Wisconsin Judge Deems Use of National Mail Voter Registration Form Unlawful

WASHINGTON, D.C. — On Tuesday, Sept. 5, a Wisconsin judge ruled that the Wisconsin Elections Commission’s (WEC) use of a federal voter registration form — known as the National Mail Voter Registration Form — violates Wisconsin law. 

The form, which allows voters to register by mail, is provided to states by the U.S. Election Assistance Commission. Prior to today’s ruling, 47 states — including Wisconsin — accepted the form, making it a popular choice for third-party voter registration groups that serve diverse groups of prospective voters.

Today’s ruling comes as part of a 2022 lawsuit brought by the Wisconsin Institute For Law and Liberty (WILL) — a conservative legal group — on behalf of an individual voter alleging that WEC’s approval of the form fails to comply with Wisconsin law. In particular, WILL’s legal challenge contended that the form is missing certain items that are mandated by Wisconsin law, including information about a voter’s residency and whether a voter has a criminal record, while also containing other elements that are not allowed under state law. 

In the order ruling in favor of the conservative group, the judge did not rule on whether the substantive contents of the form itself comply with Wisconsin law. Rather, the judge held that WEC never approved the state’s use of the National Mail Voter Registration Form as it is required to do under Wisconsin law. “WEC has failed in this most basic duty by allowing the National Form to be used in Wisconsin where WEC has never actually proscribed its use,” the order states. The order notes that until WEC properly authorizes the use of the form, it is prohibited from “issuing guidance of any kind that the National Form is approved for use or that the National Form may be used to register voters in Wisconsin.”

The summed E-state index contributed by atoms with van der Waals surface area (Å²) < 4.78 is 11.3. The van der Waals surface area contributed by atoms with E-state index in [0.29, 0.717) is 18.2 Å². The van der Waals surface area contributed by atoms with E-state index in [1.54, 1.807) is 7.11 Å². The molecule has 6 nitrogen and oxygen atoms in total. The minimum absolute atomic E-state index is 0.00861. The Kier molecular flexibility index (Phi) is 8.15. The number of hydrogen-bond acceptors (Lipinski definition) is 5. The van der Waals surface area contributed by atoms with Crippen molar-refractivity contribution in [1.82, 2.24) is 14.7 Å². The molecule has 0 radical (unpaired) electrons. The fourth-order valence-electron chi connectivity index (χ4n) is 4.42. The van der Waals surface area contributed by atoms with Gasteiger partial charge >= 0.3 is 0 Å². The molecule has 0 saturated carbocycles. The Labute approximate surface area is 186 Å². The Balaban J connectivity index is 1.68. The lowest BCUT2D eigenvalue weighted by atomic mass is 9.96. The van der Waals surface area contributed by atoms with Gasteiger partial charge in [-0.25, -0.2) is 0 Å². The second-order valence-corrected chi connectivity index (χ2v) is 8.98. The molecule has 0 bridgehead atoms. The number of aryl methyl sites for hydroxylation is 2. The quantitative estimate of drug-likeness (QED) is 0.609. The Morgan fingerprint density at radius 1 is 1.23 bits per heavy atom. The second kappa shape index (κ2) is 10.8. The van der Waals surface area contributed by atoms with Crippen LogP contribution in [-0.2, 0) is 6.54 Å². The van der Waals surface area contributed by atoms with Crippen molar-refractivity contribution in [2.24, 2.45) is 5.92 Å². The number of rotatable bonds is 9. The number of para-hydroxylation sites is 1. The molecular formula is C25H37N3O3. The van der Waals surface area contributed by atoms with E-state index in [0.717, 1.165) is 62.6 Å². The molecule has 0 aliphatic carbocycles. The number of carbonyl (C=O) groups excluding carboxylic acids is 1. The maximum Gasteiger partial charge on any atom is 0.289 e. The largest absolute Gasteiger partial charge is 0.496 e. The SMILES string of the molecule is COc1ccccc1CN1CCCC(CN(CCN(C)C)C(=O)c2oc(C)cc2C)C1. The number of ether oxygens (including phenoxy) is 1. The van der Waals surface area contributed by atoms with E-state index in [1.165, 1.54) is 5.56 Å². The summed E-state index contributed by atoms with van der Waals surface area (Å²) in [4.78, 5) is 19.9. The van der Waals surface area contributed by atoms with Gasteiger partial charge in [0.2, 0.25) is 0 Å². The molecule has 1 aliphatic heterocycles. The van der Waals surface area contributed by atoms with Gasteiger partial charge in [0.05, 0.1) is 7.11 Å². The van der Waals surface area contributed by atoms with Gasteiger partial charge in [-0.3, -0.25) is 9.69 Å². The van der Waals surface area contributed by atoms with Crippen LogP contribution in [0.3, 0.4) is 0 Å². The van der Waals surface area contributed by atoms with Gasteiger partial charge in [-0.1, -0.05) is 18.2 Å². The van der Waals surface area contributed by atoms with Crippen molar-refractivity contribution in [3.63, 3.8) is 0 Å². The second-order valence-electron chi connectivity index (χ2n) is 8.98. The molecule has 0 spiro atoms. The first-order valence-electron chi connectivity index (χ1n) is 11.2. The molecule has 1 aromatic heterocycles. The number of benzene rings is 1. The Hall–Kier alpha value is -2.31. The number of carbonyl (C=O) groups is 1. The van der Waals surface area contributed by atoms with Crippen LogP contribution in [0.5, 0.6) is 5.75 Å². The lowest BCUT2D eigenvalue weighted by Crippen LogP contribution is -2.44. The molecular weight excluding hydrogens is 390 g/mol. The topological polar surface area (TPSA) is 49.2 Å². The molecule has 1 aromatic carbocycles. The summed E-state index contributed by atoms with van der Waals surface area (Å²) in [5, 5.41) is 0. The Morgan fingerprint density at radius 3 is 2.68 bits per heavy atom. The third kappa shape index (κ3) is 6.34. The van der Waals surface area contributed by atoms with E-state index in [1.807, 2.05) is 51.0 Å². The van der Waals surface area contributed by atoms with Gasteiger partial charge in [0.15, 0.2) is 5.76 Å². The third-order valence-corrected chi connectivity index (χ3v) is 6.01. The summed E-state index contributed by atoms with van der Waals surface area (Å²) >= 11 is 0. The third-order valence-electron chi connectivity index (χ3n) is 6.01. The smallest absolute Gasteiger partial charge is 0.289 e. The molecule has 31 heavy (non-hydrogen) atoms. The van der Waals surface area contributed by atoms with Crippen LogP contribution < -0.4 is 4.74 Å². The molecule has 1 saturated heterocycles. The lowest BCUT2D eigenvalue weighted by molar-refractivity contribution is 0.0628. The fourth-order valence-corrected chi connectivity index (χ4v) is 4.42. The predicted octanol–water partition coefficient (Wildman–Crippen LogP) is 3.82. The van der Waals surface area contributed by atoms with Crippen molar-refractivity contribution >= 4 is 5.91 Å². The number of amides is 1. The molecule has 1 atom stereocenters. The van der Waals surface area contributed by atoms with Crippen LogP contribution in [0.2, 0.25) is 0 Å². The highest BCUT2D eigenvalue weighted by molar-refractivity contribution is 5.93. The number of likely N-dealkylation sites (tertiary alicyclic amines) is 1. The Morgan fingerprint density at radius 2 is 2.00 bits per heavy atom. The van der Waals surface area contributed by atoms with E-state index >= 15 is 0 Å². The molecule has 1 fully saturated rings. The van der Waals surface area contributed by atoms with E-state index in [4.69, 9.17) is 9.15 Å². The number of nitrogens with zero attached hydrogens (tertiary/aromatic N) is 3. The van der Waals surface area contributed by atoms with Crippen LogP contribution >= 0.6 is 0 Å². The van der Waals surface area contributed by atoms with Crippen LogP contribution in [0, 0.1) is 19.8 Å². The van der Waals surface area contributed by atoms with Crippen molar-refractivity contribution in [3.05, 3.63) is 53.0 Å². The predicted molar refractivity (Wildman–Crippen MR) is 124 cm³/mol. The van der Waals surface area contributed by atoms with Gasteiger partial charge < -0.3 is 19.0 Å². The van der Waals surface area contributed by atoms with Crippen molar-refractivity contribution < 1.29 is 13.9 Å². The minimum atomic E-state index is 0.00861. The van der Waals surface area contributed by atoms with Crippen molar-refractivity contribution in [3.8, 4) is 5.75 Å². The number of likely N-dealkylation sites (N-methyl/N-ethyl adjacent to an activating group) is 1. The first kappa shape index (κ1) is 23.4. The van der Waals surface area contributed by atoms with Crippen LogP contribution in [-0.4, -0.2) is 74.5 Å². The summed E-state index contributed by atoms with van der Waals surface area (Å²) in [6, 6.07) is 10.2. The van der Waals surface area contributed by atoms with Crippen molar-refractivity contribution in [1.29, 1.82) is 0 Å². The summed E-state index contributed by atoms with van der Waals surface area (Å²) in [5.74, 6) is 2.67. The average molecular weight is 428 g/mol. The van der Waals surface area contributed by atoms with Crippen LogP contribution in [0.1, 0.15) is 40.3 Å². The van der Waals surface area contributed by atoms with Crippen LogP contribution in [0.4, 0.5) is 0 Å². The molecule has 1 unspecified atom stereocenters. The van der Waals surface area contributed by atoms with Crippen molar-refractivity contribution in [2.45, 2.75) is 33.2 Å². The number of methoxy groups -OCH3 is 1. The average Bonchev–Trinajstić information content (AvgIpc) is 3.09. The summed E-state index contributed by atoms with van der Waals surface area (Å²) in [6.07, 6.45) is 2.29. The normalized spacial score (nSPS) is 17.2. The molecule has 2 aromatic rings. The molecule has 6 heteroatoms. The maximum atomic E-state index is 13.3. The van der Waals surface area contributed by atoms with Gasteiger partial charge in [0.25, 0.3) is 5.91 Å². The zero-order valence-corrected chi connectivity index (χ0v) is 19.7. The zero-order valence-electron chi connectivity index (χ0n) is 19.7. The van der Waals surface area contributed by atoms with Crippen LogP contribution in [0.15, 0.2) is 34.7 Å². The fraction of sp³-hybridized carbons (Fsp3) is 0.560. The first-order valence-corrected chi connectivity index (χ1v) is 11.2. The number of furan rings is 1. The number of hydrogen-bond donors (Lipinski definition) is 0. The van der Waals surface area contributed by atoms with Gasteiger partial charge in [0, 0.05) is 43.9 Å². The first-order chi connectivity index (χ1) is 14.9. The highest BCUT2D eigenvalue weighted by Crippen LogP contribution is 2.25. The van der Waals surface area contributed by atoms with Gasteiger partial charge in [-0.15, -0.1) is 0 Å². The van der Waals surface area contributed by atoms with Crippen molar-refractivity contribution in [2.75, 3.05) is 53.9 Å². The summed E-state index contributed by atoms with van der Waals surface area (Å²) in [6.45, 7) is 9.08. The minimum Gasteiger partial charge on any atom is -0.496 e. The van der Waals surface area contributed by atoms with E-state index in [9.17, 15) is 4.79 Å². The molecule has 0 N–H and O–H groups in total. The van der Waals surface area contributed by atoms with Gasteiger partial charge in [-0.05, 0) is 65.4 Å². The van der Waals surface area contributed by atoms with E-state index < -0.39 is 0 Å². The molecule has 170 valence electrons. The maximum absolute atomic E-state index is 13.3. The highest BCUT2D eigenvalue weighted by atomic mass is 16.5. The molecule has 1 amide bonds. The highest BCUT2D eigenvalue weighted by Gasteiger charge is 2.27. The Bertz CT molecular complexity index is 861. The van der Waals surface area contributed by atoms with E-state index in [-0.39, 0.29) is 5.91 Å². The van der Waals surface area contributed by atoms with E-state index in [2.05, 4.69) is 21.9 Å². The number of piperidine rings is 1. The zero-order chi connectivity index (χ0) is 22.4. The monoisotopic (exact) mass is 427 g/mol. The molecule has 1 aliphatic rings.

Although this ruling bans the use of the federal registration form, Wisconsin voters may still opt to register to vote online, by mail, in person at a municipal clerk’s office using a state form or even on Election Day at their polling place. 

Read the order here.

Learn more about the case here.